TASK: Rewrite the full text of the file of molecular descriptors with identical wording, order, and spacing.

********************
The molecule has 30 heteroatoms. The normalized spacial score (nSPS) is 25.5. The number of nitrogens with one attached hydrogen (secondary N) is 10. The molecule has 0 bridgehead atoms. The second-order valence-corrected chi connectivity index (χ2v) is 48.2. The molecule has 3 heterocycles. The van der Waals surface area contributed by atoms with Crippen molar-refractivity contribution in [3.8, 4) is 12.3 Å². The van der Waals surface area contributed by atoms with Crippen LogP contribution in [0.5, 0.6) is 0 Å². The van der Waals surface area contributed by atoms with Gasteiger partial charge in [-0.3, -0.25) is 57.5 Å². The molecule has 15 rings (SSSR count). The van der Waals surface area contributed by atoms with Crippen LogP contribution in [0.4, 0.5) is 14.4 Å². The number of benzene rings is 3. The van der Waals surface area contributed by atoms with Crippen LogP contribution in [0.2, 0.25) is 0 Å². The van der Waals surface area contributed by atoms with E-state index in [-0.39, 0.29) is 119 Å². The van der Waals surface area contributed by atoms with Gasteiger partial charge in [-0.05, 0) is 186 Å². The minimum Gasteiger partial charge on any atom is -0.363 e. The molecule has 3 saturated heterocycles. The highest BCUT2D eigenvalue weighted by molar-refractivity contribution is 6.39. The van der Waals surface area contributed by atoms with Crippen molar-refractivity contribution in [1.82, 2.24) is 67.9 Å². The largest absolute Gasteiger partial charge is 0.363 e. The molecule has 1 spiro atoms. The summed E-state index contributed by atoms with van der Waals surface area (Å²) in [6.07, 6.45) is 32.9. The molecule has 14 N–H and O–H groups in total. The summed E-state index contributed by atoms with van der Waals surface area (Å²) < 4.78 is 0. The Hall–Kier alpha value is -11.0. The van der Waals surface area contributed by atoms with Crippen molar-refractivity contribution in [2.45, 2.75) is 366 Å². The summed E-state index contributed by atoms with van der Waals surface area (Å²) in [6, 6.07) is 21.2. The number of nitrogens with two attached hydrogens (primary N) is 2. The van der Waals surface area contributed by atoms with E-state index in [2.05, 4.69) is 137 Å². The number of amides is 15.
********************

The molecule has 30 heteroatoms. The normalized spacial score (nSPS) is 25.5. The number of nitrogens with one attached hydrogen (secondary N) is 10. The molecule has 0 bridgehead atoms. The second-order valence-corrected chi connectivity index (χ2v) is 48.2. The molecule has 3 heterocycles. The van der Waals surface area contributed by atoms with Crippen molar-refractivity contribution in [3.8, 4) is 12.3 Å². The van der Waals surface area contributed by atoms with Crippen LogP contribution in [0.5, 0.6) is 0 Å². The van der Waals surface area contributed by atoms with Gasteiger partial charge in [-0.3, -0.25) is 57.5 Å². The molecule has 15 rings (SSSR count). The van der Waals surface area contributed by atoms with Crippen LogP contribution in [0.4, 0.5) is 14.4 Å². The number of benzene rings is 3. The van der Waals surface area contributed by atoms with Crippen LogP contribution in [0.2, 0.25) is 0 Å². The van der Waals surface area contributed by atoms with E-state index in [-0.39, 0.29) is 119 Å². The van der Waals surface area contributed by atoms with Gasteiger partial charge in [-0.05, 0) is 186 Å². The minimum Gasteiger partial charge on any atom is -0.363 e. The molecule has 3 saturated heterocycles. The highest BCUT2D eigenvalue weighted by molar-refractivity contribution is 6.39. The van der Waals surface area contributed by atoms with Crippen molar-refractivity contribution in [1.82, 2.24) is 67.9 Å². The largest absolute Gasteiger partial charge is 0.363 e. The molecule has 1 spiro atoms. The summed E-state index contributed by atoms with van der Waals surface area (Å²) in [6.07, 6.45) is 32.9. The molecule has 14 N–H and O–H groups in total. The summed E-state index contributed by atoms with van der Waals surface area (Å²) < 4.78 is 0. The Hall–Kier alpha value is -11.0. The van der Waals surface area contributed by atoms with Crippen molar-refractivity contribution in [2.45, 2.75) is 366 Å². The summed E-state index contributed by atoms with van der Waals surface area (Å²) in [6, 6.07) is 21.2. The number of nitrogens with two attached hydrogens (primary N) is 2. The van der Waals surface area contributed by atoms with E-state index in [2.05, 4.69) is 137 Å². The number of amides is 15.